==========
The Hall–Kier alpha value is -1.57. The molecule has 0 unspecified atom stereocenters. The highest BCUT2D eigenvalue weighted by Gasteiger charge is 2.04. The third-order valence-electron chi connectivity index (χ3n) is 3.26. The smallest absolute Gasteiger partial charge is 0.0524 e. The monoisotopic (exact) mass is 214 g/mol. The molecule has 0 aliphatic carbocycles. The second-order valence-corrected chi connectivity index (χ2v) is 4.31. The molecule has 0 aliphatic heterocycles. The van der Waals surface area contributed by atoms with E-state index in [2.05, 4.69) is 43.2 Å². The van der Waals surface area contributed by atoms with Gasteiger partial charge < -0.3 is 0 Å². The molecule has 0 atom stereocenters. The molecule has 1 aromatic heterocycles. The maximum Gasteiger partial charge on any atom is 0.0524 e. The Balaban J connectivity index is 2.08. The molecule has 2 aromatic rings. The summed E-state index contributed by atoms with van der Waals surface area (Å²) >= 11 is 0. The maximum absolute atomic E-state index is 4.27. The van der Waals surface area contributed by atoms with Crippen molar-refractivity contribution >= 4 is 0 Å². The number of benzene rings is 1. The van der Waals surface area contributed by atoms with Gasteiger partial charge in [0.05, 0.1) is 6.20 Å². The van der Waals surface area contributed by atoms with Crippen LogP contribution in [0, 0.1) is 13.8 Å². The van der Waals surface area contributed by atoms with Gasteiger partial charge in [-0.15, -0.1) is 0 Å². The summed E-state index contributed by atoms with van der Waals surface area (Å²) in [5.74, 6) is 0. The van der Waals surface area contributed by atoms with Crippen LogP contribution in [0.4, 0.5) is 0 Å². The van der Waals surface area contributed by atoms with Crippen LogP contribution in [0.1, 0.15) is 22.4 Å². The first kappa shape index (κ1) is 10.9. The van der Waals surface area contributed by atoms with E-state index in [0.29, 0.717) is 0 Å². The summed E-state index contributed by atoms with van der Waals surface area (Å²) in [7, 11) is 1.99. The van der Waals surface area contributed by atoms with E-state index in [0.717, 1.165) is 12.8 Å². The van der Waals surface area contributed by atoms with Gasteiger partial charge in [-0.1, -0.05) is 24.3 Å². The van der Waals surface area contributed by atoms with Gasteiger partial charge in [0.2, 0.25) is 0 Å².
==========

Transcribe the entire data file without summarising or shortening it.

The Hall–Kier alpha value is -1.57. The molecule has 0 unspecified atom stereocenters. The highest BCUT2D eigenvalue weighted by Gasteiger charge is 2.04. The third-order valence-electron chi connectivity index (χ3n) is 3.26. The smallest absolute Gasteiger partial charge is 0.0524 e. The monoisotopic (exact) mass is 214 g/mol. The molecule has 0 aliphatic carbocycles. The second-order valence-corrected chi connectivity index (χ2v) is 4.31. The molecule has 0 aliphatic heterocycles. The van der Waals surface area contributed by atoms with E-state index in [2.05, 4.69) is 43.2 Å². The van der Waals surface area contributed by atoms with Gasteiger partial charge < -0.3 is 0 Å². The molecule has 0 atom stereocenters. The molecule has 1 aromatic heterocycles. The maximum Gasteiger partial charge on any atom is 0.0524 e. The Balaban J connectivity index is 2.08. The molecule has 2 aromatic rings. The summed E-state index contributed by atoms with van der Waals surface area (Å²) >= 11 is 0. The maximum absolute atomic E-state index is 4.27. The van der Waals surface area contributed by atoms with Crippen molar-refractivity contribution >= 4 is 0 Å². The number of benzene rings is 1. The van der Waals surface area contributed by atoms with Gasteiger partial charge in [0.05, 0.1) is 6.20 Å². The van der Waals surface area contributed by atoms with Crippen LogP contribution in [0, 0.1) is 13.8 Å². The van der Waals surface area contributed by atoms with Gasteiger partial charge in [-0.15, -0.1) is 0 Å². The summed E-state index contributed by atoms with van der Waals surface area (Å²) in [5.74, 6) is 0. The van der Waals surface area contributed by atoms with Crippen LogP contribution in [0.4, 0.5) is 0 Å². The van der Waals surface area contributed by atoms with Crippen LogP contribution in [0.1, 0.15) is 22.4 Å². The first kappa shape index (κ1) is 10.9. The van der Waals surface area contributed by atoms with E-state index in [0.29, 0.717) is 0 Å². The summed E-state index contributed by atoms with van der Waals surface area (Å²) in [7, 11) is 1.99. The van der Waals surface area contributed by atoms with E-state index in [0.717, 1.165) is 12.8 Å². The van der Waals surface area contributed by atoms with Gasteiger partial charge in [-0.1, -0.05) is 24.3 Å². The van der Waals surface area contributed by atoms with Gasteiger partial charge in [0.2, 0.25) is 0 Å².